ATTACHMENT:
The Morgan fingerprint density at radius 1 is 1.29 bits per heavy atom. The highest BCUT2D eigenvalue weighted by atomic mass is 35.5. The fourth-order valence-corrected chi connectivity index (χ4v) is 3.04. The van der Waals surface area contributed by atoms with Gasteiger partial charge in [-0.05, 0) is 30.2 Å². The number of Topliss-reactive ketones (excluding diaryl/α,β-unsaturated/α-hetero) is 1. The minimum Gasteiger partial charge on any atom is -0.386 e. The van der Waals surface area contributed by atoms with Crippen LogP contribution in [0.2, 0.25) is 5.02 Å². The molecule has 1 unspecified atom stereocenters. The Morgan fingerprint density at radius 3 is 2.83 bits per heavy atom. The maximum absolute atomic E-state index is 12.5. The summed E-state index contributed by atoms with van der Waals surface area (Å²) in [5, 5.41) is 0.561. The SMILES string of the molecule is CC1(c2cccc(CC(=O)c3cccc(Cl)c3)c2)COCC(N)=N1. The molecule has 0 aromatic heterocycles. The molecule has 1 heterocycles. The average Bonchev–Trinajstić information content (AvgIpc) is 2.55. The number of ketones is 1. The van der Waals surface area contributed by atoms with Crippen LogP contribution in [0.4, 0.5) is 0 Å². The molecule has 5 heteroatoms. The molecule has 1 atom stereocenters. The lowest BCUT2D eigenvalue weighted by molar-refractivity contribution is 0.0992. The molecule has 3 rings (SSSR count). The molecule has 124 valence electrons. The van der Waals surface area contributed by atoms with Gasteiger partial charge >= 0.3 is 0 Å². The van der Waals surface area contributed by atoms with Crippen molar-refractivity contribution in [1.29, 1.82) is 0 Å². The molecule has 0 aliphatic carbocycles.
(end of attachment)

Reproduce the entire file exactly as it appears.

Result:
The Morgan fingerprint density at radius 1 is 1.29 bits per heavy atom. The highest BCUT2D eigenvalue weighted by atomic mass is 35.5. The fourth-order valence-corrected chi connectivity index (χ4v) is 3.04. The van der Waals surface area contributed by atoms with Gasteiger partial charge in [-0.05, 0) is 30.2 Å². The number of Topliss-reactive ketones (excluding diaryl/α,β-unsaturated/α-hetero) is 1. The minimum Gasteiger partial charge on any atom is -0.386 e. The van der Waals surface area contributed by atoms with Crippen LogP contribution in [0.2, 0.25) is 5.02 Å². The molecule has 1 unspecified atom stereocenters. The Morgan fingerprint density at radius 3 is 2.83 bits per heavy atom. The maximum absolute atomic E-state index is 12.5. The summed E-state index contributed by atoms with van der Waals surface area (Å²) in [5, 5.41) is 0.561. The SMILES string of the molecule is CC1(c2cccc(CC(=O)c3cccc(Cl)c3)c2)COCC(N)=N1. The molecule has 0 aromatic heterocycles. The molecule has 1 heterocycles. The average Bonchev–Trinajstić information content (AvgIpc) is 2.55. The number of ketones is 1. The van der Waals surface area contributed by atoms with Crippen LogP contribution in [0.4, 0.5) is 0 Å². The molecule has 5 heteroatoms. The molecule has 1 atom stereocenters. The lowest BCUT2D eigenvalue weighted by molar-refractivity contribution is 0.0992. The molecule has 3 rings (SSSR count). The molecule has 124 valence electrons. The van der Waals surface area contributed by atoms with Gasteiger partial charge >= 0.3 is 0 Å². The van der Waals surface area contributed by atoms with Crippen molar-refractivity contribution in [1.29, 1.82) is 0 Å². The molecule has 0 aliphatic carbocycles.